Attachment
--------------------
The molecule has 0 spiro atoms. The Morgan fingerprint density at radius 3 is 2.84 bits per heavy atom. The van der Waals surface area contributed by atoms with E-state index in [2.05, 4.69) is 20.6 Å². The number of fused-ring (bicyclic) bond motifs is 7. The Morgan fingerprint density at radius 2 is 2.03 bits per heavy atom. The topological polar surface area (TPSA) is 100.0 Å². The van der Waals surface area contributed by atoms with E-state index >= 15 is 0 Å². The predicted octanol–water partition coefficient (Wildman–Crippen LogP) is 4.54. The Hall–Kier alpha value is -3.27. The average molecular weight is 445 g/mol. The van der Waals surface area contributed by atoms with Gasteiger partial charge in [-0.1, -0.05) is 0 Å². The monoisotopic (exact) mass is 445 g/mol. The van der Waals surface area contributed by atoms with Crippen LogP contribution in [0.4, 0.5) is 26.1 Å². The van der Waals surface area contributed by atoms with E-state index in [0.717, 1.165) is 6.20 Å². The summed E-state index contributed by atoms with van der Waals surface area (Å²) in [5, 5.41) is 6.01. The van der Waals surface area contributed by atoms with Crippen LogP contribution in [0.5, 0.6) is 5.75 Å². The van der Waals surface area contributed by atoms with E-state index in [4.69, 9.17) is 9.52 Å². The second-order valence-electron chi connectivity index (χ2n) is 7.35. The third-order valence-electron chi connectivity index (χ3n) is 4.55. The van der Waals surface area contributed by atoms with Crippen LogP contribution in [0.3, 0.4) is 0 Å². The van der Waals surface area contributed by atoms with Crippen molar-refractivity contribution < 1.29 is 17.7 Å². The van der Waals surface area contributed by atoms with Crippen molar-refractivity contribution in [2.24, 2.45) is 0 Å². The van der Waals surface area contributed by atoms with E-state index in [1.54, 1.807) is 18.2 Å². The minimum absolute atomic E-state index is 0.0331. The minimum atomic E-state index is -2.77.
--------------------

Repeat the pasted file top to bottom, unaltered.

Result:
The molecule has 0 spiro atoms. The Morgan fingerprint density at radius 3 is 2.84 bits per heavy atom. The van der Waals surface area contributed by atoms with E-state index in [2.05, 4.69) is 20.6 Å². The number of fused-ring (bicyclic) bond motifs is 7. The Morgan fingerprint density at radius 2 is 2.03 bits per heavy atom. The topological polar surface area (TPSA) is 100.0 Å². The van der Waals surface area contributed by atoms with E-state index >= 15 is 0 Å². The predicted octanol–water partition coefficient (Wildman–Crippen LogP) is 4.54. The Hall–Kier alpha value is -3.27. The average molecular weight is 445 g/mol. The van der Waals surface area contributed by atoms with Gasteiger partial charge in [-0.1, -0.05) is 0 Å². The monoisotopic (exact) mass is 445 g/mol. The van der Waals surface area contributed by atoms with Crippen LogP contribution in [0.4, 0.5) is 26.1 Å². The van der Waals surface area contributed by atoms with E-state index in [0.717, 1.165) is 6.20 Å². The summed E-state index contributed by atoms with van der Waals surface area (Å²) in [5, 5.41) is 6.01. The van der Waals surface area contributed by atoms with Crippen LogP contribution in [0.5, 0.6) is 5.75 Å². The van der Waals surface area contributed by atoms with E-state index in [4.69, 9.17) is 9.52 Å². The second-order valence-electron chi connectivity index (χ2n) is 7.35. The third-order valence-electron chi connectivity index (χ3n) is 4.55. The van der Waals surface area contributed by atoms with Crippen LogP contribution in [0.3, 0.4) is 0 Å². The van der Waals surface area contributed by atoms with Crippen molar-refractivity contribution < 1.29 is 17.7 Å². The van der Waals surface area contributed by atoms with Crippen molar-refractivity contribution in [2.24, 2.45) is 0 Å². The van der Waals surface area contributed by atoms with E-state index in [1.54, 1.807) is 18.2 Å². The minimum absolute atomic E-state index is 0.0331. The minimum atomic E-state index is -2.77.